We used the torsion test system shown in Fig. 6 in which two fiber holders held the LPFGs fixed. One of them could rotate clockwise or counter-clockwise, with a separation L of 55 mm. The two ends of the fiber were connected by an SCS and OSA, respectively, to measure and record the transmission spectra. The applied torsion τ was measured by the applied angle α and the twist length L, such that ≈18α (rad/m). Figures 7(a) and 7(b) show wavelength shifts in the transmission spectra as the applied twist rate τ varied from −57.1 rad/m to 57.1 rad/m. It is evident that with the same rotation applied, the resonant wavelength for PT-LPFGs with opposite helicity give the opposite response. When the applied torsion is clockwise, the right-helix PT-LPFG features a blue shift and the left-helix PT-LPFG a red shift. Changes in the applied torsion direction cause the right-/left-helix PT-LPFG to produce the opposite shift. Considering the relationship between grating helix and applied torsion rotation, we can conclude that co-directional torsion causes the resonance peak to shift to shorter wavelengths. The peaks shift to longer wavelengths under contra-directional torsion, similar to helicoidal LPFGs . For the purpose of comparison, we fabricated a C-LPFG using the same system and measured the transmission spectra under the same torsion range; the results are presented in Fig. 7(c). This C-LPFG was fabricated without an induced helix, allowing us to take the torsional characteristics of the PT-LPFG into full consideration.
Wavelength shifts for the three samples are plotted in Fig. 7(d). An approximately linear relationship was observed between the wavelength shift and the applied torsion during clockwise and counterclockwise rotations. As such, the data were subjected to linear fitting. Slopes indicative of the torsion sensitivities of the three PT-LPFG samples are shown in Fig. 7(d). This demonstrates that the frozen shear strain can effectively enhance torsion sensitivity up to 0.162 nm/(rad/m) and 0.113 nm/(rad/m) for right-/left-helix PT-LPFGs, respectively. This is over 5 times higher than conventional LPFGs, which average at ~0.023 nm/(rad/m). Also, according to the above analysis, under co-directional torsion (the effective rotation is clockwise for conventional LPFGs) the resonant wavelengths between PT-LPFG and C-LPFG provide opposite responses. This implies the frozen shear strain has affected the in-fiber polarization and altered the in-fiber modulation. In the process of testing, we twist the fiber back and forth under this range several times. A consistent repeatable change was observed in the resonant wavelengths.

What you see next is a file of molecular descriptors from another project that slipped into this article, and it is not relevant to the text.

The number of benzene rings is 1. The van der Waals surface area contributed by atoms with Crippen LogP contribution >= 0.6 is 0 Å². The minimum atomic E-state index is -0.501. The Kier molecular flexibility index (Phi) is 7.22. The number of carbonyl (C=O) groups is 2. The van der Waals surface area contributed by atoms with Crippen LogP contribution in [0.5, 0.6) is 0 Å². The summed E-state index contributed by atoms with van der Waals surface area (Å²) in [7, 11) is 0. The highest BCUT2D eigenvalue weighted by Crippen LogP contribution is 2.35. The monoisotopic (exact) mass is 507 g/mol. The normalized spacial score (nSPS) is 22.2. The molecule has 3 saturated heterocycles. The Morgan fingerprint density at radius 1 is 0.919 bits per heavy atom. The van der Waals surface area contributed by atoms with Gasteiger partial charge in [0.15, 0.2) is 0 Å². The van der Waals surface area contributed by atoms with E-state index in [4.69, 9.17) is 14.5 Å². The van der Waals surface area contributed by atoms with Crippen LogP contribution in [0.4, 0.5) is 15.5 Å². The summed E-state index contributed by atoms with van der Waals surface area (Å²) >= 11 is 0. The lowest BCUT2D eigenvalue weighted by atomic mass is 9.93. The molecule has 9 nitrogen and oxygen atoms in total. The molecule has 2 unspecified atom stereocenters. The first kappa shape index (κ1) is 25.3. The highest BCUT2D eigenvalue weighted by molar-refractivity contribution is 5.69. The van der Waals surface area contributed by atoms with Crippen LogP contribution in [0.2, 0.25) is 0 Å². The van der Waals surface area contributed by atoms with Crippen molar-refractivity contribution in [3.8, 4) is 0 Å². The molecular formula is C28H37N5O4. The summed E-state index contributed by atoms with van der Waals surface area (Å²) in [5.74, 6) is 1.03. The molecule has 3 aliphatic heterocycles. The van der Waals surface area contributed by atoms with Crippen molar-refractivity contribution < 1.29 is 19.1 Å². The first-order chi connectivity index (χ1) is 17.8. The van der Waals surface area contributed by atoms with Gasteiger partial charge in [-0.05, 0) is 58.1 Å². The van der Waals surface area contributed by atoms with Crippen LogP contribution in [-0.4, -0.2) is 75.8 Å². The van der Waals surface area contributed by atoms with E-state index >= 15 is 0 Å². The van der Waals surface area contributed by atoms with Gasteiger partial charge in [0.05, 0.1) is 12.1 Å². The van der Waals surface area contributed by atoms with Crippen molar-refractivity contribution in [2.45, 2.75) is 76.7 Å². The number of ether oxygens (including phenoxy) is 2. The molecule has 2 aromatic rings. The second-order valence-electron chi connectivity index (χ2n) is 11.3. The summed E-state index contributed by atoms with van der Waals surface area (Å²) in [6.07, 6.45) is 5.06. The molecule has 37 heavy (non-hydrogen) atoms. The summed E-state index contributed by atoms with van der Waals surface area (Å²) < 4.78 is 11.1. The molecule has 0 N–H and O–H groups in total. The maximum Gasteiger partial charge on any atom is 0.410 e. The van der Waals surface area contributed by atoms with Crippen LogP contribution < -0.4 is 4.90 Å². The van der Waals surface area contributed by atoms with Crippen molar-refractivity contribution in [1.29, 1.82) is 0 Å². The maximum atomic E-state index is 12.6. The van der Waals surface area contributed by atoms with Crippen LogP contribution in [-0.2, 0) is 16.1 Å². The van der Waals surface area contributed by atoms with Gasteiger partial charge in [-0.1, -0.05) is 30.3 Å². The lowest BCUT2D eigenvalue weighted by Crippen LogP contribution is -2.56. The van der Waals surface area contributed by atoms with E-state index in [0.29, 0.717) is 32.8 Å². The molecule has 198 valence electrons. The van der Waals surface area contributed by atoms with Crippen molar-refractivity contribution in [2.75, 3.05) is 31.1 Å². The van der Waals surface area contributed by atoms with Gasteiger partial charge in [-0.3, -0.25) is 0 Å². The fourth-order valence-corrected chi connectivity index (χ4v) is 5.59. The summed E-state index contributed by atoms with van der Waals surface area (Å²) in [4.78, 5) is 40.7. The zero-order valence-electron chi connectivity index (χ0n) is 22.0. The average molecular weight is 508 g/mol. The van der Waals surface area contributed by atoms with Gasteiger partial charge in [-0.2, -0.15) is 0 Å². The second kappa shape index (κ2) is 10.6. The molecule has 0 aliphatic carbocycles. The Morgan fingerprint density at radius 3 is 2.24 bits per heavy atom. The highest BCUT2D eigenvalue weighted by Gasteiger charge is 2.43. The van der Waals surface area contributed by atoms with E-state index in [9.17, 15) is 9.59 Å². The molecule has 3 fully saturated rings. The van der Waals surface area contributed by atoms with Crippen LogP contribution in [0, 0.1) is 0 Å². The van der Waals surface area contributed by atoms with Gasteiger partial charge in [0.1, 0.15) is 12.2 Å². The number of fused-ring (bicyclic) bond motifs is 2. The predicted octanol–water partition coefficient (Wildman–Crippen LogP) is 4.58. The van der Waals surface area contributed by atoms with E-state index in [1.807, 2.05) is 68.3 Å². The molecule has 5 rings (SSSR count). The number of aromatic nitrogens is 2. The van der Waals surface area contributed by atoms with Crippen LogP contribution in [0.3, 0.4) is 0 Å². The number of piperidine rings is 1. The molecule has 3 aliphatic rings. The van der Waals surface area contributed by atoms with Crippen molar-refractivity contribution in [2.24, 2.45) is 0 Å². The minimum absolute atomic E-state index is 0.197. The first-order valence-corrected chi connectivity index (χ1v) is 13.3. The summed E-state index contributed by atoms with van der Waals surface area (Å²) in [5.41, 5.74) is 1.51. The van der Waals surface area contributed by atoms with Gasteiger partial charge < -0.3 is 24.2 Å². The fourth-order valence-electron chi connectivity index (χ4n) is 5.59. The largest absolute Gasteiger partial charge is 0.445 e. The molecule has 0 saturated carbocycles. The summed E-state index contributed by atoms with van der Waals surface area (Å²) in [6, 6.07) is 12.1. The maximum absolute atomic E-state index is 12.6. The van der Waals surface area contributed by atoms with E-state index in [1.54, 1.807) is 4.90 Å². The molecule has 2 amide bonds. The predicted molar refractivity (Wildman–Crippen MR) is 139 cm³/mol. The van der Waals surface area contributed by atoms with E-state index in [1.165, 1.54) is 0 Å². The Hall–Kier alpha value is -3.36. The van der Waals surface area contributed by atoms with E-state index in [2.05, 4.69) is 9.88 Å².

5. PDL characteristic
Polarization-dependent loss (PDL) characteristics were also investigated using a PDL measurement system that consisted of a tunable laser, a photonic all-parameter analyzer, a polarization controller, and an optical power meter. Since PDL is related to the depth of the attenuation dip, we fabricated a right-helix PT-LPFG with β = π/2 and, for comparison, a C-LPFG with the same grating pitch of 410 µm and grating periods of 30. Both LPFGs were created with similar extinction ratios. As shown in Figs. 8(a) and 8(b), the average loss and the maximum PDL of the C-LPFG and PT-LPFG were obtained around resonant wavelengths of 1573.2 nm and 1568.6 nm, respectively. The latter exhibits a maximum PDL of 3.6 dB, which is relatively smaller than that of the former (5.4 dB) and previously reported values [22, 23]. Because of the pre-twisting procedure, the asymmetrical RI modulation caused by the CO2 laser was reduced, causing the PT-LPFG PDL to be smaller than that of the C-LPFG. Pre-twisting the fiber can freeze out in-fiber stress causing the structure to attach the same RI modulation with lower energy, as compared with a conventional LPFG fabricated by scanning up and down. Lower energies are needed to fabricate a PT-LPFG that may have caused the PDL to be smaller.
In summary, we have proposed a novel PT-LPFG. Experimental results verified the design has several practical benefits. First, the proposed PT-LPFGs have significant design flexibility due to the independence of grating modulation area and grating pitch. Second, both of the left- and right-handed PT-LPFGs could distinguish torsion direction and measure twist rate with an enhanced sensitivity. Moreover, the proposed PT-LPFGs have relatively lower polarization dependence loss, which is ideal for optical communication.
This work was supported by National Natural Science Foundation of China (grant nos. 61425007, 61377090, and 61575128), Guangdong Provincial Department of Science and Technology (grants nos. 2014A030308007, 2014B050504010, 2015B010105007 and 2015A030313541), Science and Technology Innovation Commission of Shenzhen (grants nos. ZDSYS20140430164957664, GJHZ20150313093755757, KQCX20140512172532195, JCYJ20150324141711576), China Postdoctoral Science Foundation (2015M582404, 2015M582406) and Pearl River Scholar Fellowships.